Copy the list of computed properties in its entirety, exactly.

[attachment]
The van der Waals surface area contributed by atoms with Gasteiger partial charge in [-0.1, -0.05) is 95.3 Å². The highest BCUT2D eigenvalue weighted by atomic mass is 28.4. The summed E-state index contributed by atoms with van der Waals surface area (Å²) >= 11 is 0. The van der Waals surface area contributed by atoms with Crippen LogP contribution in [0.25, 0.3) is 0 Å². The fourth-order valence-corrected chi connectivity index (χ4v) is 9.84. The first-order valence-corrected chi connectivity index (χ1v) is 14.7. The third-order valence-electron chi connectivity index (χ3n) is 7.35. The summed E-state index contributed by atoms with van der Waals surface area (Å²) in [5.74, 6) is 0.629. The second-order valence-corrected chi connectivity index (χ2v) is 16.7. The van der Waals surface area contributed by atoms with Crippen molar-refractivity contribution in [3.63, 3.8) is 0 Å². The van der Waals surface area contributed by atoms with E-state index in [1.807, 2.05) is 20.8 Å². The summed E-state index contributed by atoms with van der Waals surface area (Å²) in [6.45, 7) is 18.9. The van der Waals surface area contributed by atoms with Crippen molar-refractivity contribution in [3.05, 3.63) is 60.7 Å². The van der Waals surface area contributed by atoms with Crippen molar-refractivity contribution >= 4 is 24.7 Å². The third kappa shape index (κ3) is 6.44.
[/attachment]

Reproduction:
The van der Waals surface area contributed by atoms with Gasteiger partial charge in [-0.1, -0.05) is 95.3 Å². The highest BCUT2D eigenvalue weighted by atomic mass is 28.4. The summed E-state index contributed by atoms with van der Waals surface area (Å²) >= 11 is 0. The van der Waals surface area contributed by atoms with Crippen LogP contribution in [0.25, 0.3) is 0 Å². The fourth-order valence-corrected chi connectivity index (χ4v) is 9.84. The first-order valence-corrected chi connectivity index (χ1v) is 14.7. The third-order valence-electron chi connectivity index (χ3n) is 7.35. The summed E-state index contributed by atoms with van der Waals surface area (Å²) in [5.74, 6) is 0.629. The second-order valence-corrected chi connectivity index (χ2v) is 16.7. The van der Waals surface area contributed by atoms with Crippen molar-refractivity contribution in [3.63, 3.8) is 0 Å². The van der Waals surface area contributed by atoms with E-state index in [1.807, 2.05) is 20.8 Å². The summed E-state index contributed by atoms with van der Waals surface area (Å²) in [6.45, 7) is 18.9. The van der Waals surface area contributed by atoms with Crippen molar-refractivity contribution in [3.05, 3.63) is 60.7 Å². The van der Waals surface area contributed by atoms with Crippen molar-refractivity contribution >= 4 is 24.7 Å². The third kappa shape index (κ3) is 6.44.